This was the dead camel camp. It’s so dry the animal corpses mummifies. The last 5 days has been really tough cycling in the Nubian desert: 44 degrees, the sun beaming down on me, fighting cross winds or head winds for 143 - 150 km. This Coke stop did not have Coke but they made a wickedly good tea. The glass is about an ounce bigger than a shot glass and half the glass was filled with sugar. They got the cold water from the hanging goat skin. When I tilted the glass to finish every drop I saw how dirty the glass was; every crevice was black with years of dirt ! My standards have really dropped. Bye Sudan, what a lovely country.
The people were so hospitable, everyone had a beautiful smile for me and never ceased to wave back at me. Yesterday we passed thru the Ethiopian border. I can’t believe it: 3rd country. There’s been civil unrest from the border to Gondar, due to new president. We were bused directly. On the way we saw a protest march where the young men carried old rifles, some houses were burnt, trucks were over turned; they are very safety conscious. The scenery is so different here: lush trees, it’s cool, I’m back to wearing my fleece jacket. It rained this morning. Luckily I was inside hand washing my DIRTY clothes. I camped out yesterday but tonite I got a hotel room.
Last I write we were on a ferry across Lake Nasser heading for the border. The border crossing is certainly a test of patience! On both Egyptian & Sudanese side. We were there for several hours. While waiting we all wanted to spend the rest of our Egyptian pounds. The one little stand did well. We spent the time eating cookies & drinking Coke. The tour has been monitoring the problems in Khartoum. Right now we are in lovely Dongola. We all converted too much $ ($100USD). The Cokes are 15/20 Sudanese pounds. So, we have booked into a hotel in order to spend are wads of pounds.
Egypt has been an amazing ride: we’ve gone thru deserts where you see only sand as far as the eye can see. So desolate, no life to be seen, silence is deafening, it’s mystical. I guess that’s where the expression: “as old as the sands of time” must come from. From there we rode to the Red Sea. The colour-aquamarine was so vibrant. From there we rode in land thru the mountains. The mountains are interesting; shaped by 1000’s of years of blowing sand. Every desert we’ve passed have been different: colour, texture (I know this because I would have take a pee break and walk on the sand!).
Then the Nile river was where we bikes along for 2 days. That was a different scenery; stark contrast of colour. From sand color to lush greenery. The farms were all small plots. They were harvesting alfalfa for their donkeys. There was plots of tomatoes, banana trees, onions, cabbage, even rice. You can really see how important the Nile is. The plots are only on the edge of the river, then it’s the road and on the other side of the road was desert and where the villages were situated. The 2 days of riding thru the villages were a real treat: to see life. The children running out to see us and shout “ hellohello”. I rode with Paul and we would both smile, wave and shout back “salam”. Which worked well for us. Other riders complained about the children being naughty.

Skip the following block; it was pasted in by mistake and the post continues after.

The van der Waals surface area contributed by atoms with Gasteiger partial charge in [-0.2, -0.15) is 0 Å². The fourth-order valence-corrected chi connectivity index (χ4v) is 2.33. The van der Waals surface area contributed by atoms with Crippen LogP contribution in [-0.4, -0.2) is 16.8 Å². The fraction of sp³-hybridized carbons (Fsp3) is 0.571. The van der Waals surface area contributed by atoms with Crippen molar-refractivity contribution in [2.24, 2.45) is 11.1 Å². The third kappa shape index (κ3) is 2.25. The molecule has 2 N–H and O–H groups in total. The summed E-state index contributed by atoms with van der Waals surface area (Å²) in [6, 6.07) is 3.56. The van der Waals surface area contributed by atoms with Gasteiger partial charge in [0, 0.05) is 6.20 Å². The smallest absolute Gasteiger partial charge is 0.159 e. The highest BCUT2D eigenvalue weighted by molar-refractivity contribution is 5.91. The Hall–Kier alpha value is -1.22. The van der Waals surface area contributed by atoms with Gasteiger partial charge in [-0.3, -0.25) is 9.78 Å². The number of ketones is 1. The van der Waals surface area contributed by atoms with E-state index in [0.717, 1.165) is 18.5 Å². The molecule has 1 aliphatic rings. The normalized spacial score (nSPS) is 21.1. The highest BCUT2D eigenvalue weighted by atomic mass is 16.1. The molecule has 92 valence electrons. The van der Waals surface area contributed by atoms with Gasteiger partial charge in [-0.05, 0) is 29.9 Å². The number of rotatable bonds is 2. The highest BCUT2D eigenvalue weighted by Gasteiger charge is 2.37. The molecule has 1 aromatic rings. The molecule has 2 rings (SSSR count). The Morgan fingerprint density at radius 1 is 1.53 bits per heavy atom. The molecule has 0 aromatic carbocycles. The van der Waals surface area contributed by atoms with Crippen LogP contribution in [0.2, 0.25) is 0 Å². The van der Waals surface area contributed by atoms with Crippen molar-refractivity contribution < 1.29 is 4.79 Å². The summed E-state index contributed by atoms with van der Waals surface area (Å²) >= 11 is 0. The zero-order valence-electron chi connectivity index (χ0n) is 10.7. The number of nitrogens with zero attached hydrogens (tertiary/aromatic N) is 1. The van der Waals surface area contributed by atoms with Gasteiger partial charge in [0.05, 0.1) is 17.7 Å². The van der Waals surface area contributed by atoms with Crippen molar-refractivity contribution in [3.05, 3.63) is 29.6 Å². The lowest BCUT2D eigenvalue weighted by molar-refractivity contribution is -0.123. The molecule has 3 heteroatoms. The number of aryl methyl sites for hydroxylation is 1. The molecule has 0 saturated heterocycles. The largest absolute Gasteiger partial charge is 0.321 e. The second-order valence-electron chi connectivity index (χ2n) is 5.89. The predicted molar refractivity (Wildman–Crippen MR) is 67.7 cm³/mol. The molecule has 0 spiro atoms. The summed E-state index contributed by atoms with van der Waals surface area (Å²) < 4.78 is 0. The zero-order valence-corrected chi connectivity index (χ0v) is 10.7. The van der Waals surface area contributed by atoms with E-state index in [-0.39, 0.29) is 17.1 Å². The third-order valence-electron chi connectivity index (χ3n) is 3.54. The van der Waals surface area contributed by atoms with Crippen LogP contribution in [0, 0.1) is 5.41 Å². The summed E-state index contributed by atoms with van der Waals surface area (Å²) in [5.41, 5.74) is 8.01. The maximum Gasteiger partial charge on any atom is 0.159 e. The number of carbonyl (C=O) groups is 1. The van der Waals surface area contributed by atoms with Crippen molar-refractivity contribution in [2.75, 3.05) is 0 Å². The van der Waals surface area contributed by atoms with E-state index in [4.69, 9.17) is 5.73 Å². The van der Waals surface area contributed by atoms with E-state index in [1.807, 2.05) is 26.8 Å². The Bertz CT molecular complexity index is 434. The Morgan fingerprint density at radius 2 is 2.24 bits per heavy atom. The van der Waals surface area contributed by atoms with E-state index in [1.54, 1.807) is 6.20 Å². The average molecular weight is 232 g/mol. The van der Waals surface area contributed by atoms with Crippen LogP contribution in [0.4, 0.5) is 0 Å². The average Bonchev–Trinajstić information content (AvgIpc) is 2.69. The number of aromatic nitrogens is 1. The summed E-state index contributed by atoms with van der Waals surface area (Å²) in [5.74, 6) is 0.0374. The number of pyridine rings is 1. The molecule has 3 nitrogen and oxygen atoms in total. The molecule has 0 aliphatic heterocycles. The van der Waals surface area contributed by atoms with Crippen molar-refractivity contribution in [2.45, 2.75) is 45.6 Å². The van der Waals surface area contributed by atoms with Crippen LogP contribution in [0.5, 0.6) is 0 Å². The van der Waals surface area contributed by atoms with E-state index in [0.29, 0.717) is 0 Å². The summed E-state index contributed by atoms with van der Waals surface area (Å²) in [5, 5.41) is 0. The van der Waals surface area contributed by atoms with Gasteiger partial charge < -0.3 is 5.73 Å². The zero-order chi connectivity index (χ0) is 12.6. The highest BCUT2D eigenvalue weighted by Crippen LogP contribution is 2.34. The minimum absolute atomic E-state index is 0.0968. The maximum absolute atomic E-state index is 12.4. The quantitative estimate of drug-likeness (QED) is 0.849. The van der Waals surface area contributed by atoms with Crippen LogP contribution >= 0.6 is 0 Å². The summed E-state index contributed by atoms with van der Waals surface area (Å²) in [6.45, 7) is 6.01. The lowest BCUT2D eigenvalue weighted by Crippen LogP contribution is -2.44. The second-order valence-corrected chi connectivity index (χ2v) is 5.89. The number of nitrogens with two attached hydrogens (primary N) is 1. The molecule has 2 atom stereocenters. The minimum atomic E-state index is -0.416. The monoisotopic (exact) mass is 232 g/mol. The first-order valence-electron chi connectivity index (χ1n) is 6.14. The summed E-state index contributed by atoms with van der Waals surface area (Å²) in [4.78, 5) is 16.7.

The day before yesterday we were camped in the desert. Flat as pancake! Sand, sand and more sand! I had to walk far in order to get some privacy to do my toilet business. On the way back to my tent, I counted 272 steps. What else was there to do in the middle of the desert. Yesterday we arrived in Abu Simbel at the same time as the French president. Mother Nature was not thrilled by his visit so she blew a sand storm into the town. Today is beautiful. Every day has been a glorious treat.
Yesterday’s ride was brutal. We moved from the Red Sea inland. We had to go thru the mountain pass. 70 km all pretty much up hill to LUNCH. The scenery was mountainous. Sandy. It was quiet, and desolate. Almost meditative. After lunch we were hoping for down hill but the head wind was so strong that we rode down hill so slow. The mountains here are sandy but not pointy like the ones in the morning, these are not flat topped. The roads were so long it started to get very discouraging. One of the guys said he wanted to cry. I wasn’t quite there but it was hard. I only arrived at camp 4:20. Not the last. The camp site is the police check point. The early/fast riders took the good real estate on the sandy area but it was next to highway. All night the huge trucks would screech their air brakes to stop at the checkpoint. Made it noisy to sleep. I set up camp a bit higher up. I had the Egyptian police in a pick up truck 20 ft behind me. They had a machine gun on the the flat bed. Today we’re in Luxor. It’s a rest day. I’m taking it easy: washing clothes, clean bike, organizing my weekly bag and my daily bag sorted out. ( I also have saddle sore!!). My cornea scratch is mending. Today the ride in I’m starting to see farms with green vegetables. What a stark contrast. The past few days the color is sandy, finally there’s green. The people are very friendly to tourist: waving to us and saying “hello”. All for now. Namaste
The routine is good. I’m up around 4:45/5:00. Do my toiletries, pack my bag, take down the tent, pack that away, get water for the bottles, bring the bag out to the truck, have a breather, then breakfast and then start riding. Almost military run. The gang here are pretty good, no one is a laggard. Fingers crossed it’s not too tough today - I’m on tired legs!!